• The implementation of systematic and continuous surveillance measures of the optimal conditions depending on each phase of their development and farming method.
  • Daily visual control for proper monitoring of feeding conditions and physicochemical parameters of water quality.
  • Carrying out systematic controls for disinfection, disinsection, and deratization (DDD).
  • The regular execution of routine laboratory controls, systematic hygiene plans and disease surveillance.
  • The classification of individuals by size.
  • The periodic control of biomass.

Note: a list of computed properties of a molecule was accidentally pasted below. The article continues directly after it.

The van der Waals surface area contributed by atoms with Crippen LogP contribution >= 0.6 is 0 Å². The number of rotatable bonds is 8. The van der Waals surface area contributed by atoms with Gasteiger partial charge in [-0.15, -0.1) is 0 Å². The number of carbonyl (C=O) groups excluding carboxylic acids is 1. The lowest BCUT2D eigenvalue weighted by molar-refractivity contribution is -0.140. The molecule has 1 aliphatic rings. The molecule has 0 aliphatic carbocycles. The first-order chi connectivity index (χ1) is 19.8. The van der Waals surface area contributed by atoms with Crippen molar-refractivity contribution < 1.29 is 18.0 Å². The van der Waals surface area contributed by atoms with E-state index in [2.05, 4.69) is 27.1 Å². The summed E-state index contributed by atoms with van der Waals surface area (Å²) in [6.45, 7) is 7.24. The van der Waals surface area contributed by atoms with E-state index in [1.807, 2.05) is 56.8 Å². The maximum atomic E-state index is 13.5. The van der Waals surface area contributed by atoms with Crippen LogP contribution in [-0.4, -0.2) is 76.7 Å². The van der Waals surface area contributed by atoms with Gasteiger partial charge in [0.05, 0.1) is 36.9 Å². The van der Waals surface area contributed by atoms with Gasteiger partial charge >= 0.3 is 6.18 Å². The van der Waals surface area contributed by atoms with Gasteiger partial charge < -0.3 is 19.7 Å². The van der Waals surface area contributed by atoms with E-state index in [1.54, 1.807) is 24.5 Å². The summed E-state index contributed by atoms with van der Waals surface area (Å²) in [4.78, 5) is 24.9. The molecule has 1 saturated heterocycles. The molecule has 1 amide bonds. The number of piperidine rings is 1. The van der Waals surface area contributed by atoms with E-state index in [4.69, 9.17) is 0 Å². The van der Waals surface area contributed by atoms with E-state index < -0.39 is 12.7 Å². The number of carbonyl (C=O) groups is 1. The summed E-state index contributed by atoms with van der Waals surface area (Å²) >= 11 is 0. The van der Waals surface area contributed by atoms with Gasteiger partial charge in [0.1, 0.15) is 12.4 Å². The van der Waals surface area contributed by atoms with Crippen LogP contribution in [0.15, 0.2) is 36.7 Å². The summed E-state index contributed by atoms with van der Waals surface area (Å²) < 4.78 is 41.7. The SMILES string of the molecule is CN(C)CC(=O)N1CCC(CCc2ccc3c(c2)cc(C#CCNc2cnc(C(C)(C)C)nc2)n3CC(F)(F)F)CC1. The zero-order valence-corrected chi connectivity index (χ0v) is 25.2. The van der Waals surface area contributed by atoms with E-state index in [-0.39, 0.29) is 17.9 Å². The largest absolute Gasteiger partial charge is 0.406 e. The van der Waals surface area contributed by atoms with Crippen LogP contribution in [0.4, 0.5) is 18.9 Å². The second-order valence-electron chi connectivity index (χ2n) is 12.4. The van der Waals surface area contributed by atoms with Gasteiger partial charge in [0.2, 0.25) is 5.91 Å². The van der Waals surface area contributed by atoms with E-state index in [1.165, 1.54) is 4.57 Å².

• Training of personnel in animal well-being and good management practices.
  • Minimizing the incidence of predators.
  • Observing all corresponding protocols/procedures in the transport of animals duly backed by veterinary certificates from the competent authority.
  • The assurance that culling and slaughter of farmed animals respects national standards, in particular the AENOR UNE 173300 standard (Guide to correct practices for slaughter in fish farming) and internationally suggested good practices (such as those included in the Sanitary Code for Aquatic Animals of the World Organization for Animal Health).

Check our Progress report on sustainability objectives 2020